Nextdoor & Police Angst: Reporting Crime Through Nextdoor
Nextdoor, a social networking app for neighbors, plays a major role in building a sense of safety in our cities. Neighbors use the platform to cultivate local security by reporting suspicious activity and sharing news from their cities and local public safety service providers. Residents can also stay up-to-date with the latest reports from their local public agencies when those agencies setup Agency Accounts on the platform.
With all the talk of crime and safety concerns on Nextdoor feeds, however, the line between sharing news and reporting crime has been blurred. So much so, that Denver’s Police Department published a news release on the issue. They asked residents to report crimes to them rather than to each other on Nextdoor and reminded residents of a Nextdoor feature, designed to protect their privacy and avoid a “Big Brother” dynamic.
Nextdoor states this on its Help Center for connecting with public agencies: “Agencies will never see your profile or content from your neighborhood. They only see their own posts and replies to those posts.”
This feeds into why Nextdoor is not the best platform for reporting crime along with two more reasons: (1) public agencies have ingrained systems for efficiently and effectively addressing crime, and (2) public agencies are not required to monitor their social media accounts 24/7 as they are with their dispatch processes.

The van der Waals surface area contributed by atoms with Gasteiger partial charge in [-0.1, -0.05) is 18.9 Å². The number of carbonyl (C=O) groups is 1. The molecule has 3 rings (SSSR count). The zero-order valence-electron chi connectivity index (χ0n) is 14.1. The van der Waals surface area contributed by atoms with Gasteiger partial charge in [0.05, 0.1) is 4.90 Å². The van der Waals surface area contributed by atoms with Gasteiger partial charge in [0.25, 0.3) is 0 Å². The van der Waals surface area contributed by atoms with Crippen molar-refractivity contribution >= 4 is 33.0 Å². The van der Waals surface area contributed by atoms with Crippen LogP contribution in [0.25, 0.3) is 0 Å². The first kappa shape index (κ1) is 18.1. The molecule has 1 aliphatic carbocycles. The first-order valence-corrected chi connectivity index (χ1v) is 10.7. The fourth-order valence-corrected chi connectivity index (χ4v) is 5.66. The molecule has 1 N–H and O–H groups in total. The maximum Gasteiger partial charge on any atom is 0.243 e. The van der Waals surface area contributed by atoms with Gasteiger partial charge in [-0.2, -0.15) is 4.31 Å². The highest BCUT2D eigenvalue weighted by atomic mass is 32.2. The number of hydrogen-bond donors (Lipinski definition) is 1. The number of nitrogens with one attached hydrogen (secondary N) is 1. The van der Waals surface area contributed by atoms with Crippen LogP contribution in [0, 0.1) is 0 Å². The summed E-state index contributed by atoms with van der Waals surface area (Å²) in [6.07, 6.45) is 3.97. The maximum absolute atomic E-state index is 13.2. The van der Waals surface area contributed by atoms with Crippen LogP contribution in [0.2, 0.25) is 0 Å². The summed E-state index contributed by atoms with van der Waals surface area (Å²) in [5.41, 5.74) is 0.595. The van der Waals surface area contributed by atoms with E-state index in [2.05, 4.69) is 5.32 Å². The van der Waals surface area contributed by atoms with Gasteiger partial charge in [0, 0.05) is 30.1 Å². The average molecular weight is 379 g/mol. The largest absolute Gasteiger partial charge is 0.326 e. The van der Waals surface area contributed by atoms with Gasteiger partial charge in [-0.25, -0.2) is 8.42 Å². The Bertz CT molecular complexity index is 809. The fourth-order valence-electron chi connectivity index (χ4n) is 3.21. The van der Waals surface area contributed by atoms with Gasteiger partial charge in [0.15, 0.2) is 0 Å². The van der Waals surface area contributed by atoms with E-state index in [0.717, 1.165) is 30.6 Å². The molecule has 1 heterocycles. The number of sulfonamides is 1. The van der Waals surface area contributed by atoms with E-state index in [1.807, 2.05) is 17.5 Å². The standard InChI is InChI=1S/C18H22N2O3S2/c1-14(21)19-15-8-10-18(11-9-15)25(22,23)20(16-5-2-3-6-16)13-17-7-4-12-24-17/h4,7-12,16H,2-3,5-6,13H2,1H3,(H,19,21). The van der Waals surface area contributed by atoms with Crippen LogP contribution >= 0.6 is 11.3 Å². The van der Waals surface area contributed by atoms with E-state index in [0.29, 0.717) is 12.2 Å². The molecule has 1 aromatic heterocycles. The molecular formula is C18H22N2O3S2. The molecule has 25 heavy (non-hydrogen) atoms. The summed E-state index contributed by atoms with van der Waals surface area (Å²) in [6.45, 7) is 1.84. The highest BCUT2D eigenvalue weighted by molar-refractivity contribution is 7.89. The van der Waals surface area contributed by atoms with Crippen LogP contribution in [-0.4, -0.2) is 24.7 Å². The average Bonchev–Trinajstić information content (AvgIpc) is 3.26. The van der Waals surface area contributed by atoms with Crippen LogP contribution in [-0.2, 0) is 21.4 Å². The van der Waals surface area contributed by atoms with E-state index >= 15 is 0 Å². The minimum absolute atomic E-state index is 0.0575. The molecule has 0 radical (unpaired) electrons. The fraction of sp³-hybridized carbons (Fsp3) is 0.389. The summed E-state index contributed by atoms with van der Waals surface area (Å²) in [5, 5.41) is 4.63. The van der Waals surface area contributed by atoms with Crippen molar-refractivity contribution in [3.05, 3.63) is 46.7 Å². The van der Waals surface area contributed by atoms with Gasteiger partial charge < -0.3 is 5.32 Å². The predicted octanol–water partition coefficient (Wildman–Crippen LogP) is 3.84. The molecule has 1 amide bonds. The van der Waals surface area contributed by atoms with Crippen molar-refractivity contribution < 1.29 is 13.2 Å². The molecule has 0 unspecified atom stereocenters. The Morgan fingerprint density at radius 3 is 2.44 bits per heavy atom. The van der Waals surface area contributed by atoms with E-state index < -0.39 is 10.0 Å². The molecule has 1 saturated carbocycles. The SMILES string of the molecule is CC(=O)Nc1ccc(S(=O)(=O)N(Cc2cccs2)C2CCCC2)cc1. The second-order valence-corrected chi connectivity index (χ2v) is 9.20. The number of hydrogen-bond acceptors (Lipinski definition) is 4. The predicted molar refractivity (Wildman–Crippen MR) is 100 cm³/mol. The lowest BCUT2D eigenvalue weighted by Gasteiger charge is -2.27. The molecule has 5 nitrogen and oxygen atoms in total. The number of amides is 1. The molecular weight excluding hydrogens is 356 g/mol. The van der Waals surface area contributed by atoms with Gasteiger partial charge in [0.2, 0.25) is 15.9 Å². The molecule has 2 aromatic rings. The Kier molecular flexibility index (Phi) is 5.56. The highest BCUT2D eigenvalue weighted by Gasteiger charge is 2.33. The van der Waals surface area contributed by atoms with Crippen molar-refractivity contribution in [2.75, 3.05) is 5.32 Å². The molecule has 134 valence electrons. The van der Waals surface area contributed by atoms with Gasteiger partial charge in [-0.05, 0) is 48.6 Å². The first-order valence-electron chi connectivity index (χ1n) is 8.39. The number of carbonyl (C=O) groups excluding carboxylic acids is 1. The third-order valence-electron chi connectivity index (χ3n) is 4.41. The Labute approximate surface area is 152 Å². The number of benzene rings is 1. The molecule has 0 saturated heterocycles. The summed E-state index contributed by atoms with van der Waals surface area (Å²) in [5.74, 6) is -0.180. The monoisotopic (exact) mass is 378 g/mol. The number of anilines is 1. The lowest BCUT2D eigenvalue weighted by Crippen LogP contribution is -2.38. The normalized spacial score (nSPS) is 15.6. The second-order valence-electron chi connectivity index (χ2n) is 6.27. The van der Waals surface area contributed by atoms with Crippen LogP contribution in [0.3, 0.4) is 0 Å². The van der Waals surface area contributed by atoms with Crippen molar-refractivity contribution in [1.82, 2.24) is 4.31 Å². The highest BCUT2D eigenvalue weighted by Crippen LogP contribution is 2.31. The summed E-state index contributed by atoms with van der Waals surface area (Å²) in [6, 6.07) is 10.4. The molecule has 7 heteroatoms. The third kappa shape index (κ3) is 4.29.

While local law enforcement agencies prefer that residents report crime by calling 911, there are two ways for residents to report risk of someone’s safety or property via Nextdoor:
1. Send an Urgent Alert to a Neighborhood
Residents can send Urgent Alerts, which are a special type of post that reaches other Nextdoor members immediately via text message (SMS), in-app notification and email. Urgent Alerts are limited to 110 characters and can only be sent to the Neighborhood a resident lives in.
2. Forward “Crime & Safety” posts to Local Law Enforcement Agency on Nextdoor
Crime & Safety posts can be shared with agencies if a user opts to forward it. However, this feature is only available in neighborhoods where staff have enabled it on their agency account.
Because lives and the health and well-being of communities are at stake, Tripepi Smith recommends that public agencies share resources and information for reporting crime on- and offline. Take a page from Denver PD’s book: remind your residents that the best way to report crime is by calling 911 and that any other means is appreciated, but secondary.
Police concerns and community confusion about Nextdoor use demonstrates just how pervasive social media is. For many, the idea of doing something other than calling 911 about a crime, seems odd, yet the habit of seeking and conveying information via a digital device is now so ingrained that Denver PD felt compelled to issue a statement.
Indeed, Nextdoor created the the Crime and Safety posts in response to the concerns of public safety agencies who were seeing a growing number of situations where crimes were being discussed on Nextdoor without being reported to the local police department.
As digital technologies become further baked into agency processes and services, the lines of community-agency engagement will continue to blur, and it is up to agencies to continuously clear up confusion. This is a growing pain of creating well-connected communities.
We encourage public agencies to keep your community in the loop on any system changes by reminding them of your current processes and tools for collecting crime reports and feedback.
PRO TIP: Add regularly-scheduled posts about this topic to your social media calendar.